Need some help figuring out how you can improve your diet? Simple changes in the way you eat can make your lifestyle go from flab to fab. Here's how.
Bad choices often happen when you're rushed for time or haven't prepared a meal in advance. The George Foreman Grills Weight Loss Challenge website says that if you want to improve your diet, you should always grocery shop in advance and prepare meals and snacks for the upcoming week. Make a list of the foods you want to stick to, and never, ever go to the grocery store when you're hungry.
Once you're home, prepare all your vegetables and fruits by washing them and cutting them to turn them into easy on-the-go snacks. This will help you resist the temptation to grab unhealthy processed foods when you're pressed for time.
Cinnamon, garlic and cayenne pepper are natural metabolism boosters, so add them to your meals, says Carina Sohaili, founder of Vibrant Healthy Life and a board-certified nutrition and health counselor.
"I carry a little container of cinnamon in my purse and splash it on everything," she says, adding that these items have been proven to curb cravings and increase satisfaction levels.
Sohaili says you should avoid eating directly from a bag of chips, a box of cereal or even the fridge. Practice portion control by taking a reasonable amount of food, putting it on your plate and enjoying your meal away from the kitchen.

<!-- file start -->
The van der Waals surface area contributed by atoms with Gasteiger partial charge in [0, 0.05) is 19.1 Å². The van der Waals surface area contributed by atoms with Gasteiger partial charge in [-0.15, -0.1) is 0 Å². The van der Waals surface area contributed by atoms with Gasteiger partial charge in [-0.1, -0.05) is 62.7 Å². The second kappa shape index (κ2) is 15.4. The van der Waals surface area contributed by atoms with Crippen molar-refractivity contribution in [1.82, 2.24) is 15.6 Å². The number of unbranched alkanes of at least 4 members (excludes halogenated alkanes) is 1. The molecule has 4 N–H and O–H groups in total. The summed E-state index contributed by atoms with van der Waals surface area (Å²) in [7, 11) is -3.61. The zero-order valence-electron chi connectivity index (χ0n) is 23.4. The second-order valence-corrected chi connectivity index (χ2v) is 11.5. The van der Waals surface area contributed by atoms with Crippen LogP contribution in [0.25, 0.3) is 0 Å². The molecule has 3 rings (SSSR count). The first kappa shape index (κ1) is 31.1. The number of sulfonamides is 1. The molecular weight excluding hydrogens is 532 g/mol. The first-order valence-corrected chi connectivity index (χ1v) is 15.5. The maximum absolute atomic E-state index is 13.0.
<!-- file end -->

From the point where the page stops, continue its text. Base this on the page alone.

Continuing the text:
There are several foods that you can switch out of your diet to save calories and obtain many other benefits.
For example, instead of french fries, indulge in a steamed sweet potato — which is packed with vitamins C and A, as well as potassium. Replace greasy potato chips with natural baked chips or air-popped popcorn. Sohaili suggests that as a midday munch, you should try seaweed, which is full of vitamins that are fantastic for boosting energy levels and providing stress relief.
Do you like yogurt? Try plain Greek yogurt instead of flavored yogurts (which are full of sugar), says Dr. J. Shah, chief medical director of Amari Medical. Other switches he suggests are egg whites instead of whole eggs, low-fat cheese instead of regular cheese and veggie garden burgers instead of regular hamburgers.
Instead of butter, try healthy oils like olive and avocado oil, says Amanda Turner, a registered dietitian with Curves International.
"Butter is high in saturated fat and should be used in only small amounts," she says.
Dessert is an easy time to indulge, but making smart choices can help cut down that calorie count.
Instead of calorie-filled milkshakes and ice cream sundaes, try frozen yogurt, which is full of protein and comes in many varieties. Orange Leaf, for instance, offers a Mississippi Mud Pie selection that's under 500 calories yet includes chocolate froyo, marshmallows, walnuts and graham crackers.
Not paying attention to what you drink is one of the easiest ways to ramp up your calorie count. Instead of sodas or sweetened drinks, try tea like Tetley Iced Tea Blend or carbonated water like Sparkling ICE, which has zero calories and is filled with vitamins and antioxidants.
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